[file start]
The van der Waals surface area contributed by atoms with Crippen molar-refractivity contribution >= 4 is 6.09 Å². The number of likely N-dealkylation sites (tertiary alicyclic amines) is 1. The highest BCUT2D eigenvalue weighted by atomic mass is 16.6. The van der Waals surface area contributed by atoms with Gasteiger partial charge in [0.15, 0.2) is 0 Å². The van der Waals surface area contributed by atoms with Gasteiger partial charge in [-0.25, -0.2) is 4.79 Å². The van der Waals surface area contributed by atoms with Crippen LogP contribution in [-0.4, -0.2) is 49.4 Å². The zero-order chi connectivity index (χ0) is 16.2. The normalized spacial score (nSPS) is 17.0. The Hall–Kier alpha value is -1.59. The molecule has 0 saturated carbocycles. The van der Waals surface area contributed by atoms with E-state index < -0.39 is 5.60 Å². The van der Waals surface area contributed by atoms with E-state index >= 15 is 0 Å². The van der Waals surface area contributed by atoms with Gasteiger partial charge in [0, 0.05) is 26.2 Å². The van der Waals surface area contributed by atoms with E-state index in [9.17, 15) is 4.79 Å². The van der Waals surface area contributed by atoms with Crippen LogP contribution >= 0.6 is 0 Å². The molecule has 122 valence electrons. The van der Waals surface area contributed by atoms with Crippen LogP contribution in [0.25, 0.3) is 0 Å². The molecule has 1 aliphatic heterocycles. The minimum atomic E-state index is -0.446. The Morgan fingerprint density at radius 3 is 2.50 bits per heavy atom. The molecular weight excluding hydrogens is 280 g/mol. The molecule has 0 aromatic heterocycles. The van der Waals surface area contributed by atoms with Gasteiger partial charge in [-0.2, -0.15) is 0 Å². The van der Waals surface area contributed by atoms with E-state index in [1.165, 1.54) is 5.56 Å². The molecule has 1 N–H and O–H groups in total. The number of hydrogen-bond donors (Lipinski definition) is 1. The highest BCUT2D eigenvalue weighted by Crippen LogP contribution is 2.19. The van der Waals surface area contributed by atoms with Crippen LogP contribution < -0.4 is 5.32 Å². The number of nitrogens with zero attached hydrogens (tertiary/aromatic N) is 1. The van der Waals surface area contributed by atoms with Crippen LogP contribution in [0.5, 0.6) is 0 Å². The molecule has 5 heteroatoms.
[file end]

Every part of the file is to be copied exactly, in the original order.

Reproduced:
The van der Waals surface area contributed by atoms with Crippen molar-refractivity contribution >= 4 is 6.09 Å². The number of likely N-dealkylation sites (tertiary alicyclic amines) is 1. The highest BCUT2D eigenvalue weighted by atomic mass is 16.6. The van der Waals surface area contributed by atoms with Gasteiger partial charge in [0.15, 0.2) is 0 Å². The van der Waals surface area contributed by atoms with Gasteiger partial charge in [-0.25, -0.2) is 4.79 Å². The van der Waals surface area contributed by atoms with Crippen LogP contribution in [-0.4, -0.2) is 49.4 Å². The zero-order chi connectivity index (χ0) is 16.2. The normalized spacial score (nSPS) is 17.0. The Hall–Kier alpha value is -1.59. The molecule has 0 saturated carbocycles. The van der Waals surface area contributed by atoms with E-state index < -0.39 is 5.60 Å². The van der Waals surface area contributed by atoms with E-state index >= 15 is 0 Å². The van der Waals surface area contributed by atoms with Gasteiger partial charge in [0, 0.05) is 26.2 Å². The van der Waals surface area contributed by atoms with E-state index in [9.17, 15) is 4.79 Å². The van der Waals surface area contributed by atoms with Crippen LogP contribution >= 0.6 is 0 Å². The molecule has 122 valence electrons. The van der Waals surface area contributed by atoms with Crippen LogP contribution in [0.25, 0.3) is 0 Å². The molecule has 1 aliphatic heterocycles. The minimum atomic E-state index is -0.446. The Morgan fingerprint density at radius 3 is 2.50 bits per heavy atom. The molecular weight excluding hydrogens is 280 g/mol. The molecule has 0 aromatic heterocycles. The van der Waals surface area contributed by atoms with Gasteiger partial charge in [-0.2, -0.15) is 0 Å². The van der Waals surface area contributed by atoms with E-state index in [1.165, 1.54) is 5.56 Å². The molecule has 1 N–H and O–H groups in total. The number of hydrogen-bond donors (Lipinski definition) is 1. The highest BCUT2D eigenvalue weighted by Crippen LogP contribution is 2.19. The van der Waals surface area contributed by atoms with Crippen LogP contribution < -0.4 is 5.32 Å². The number of nitrogens with zero attached hydrogens (tertiary/aromatic N) is 1. The van der Waals surface area contributed by atoms with Crippen LogP contribution in [0.5, 0.6) is 0 Å². The molecule has 5 heteroatoms.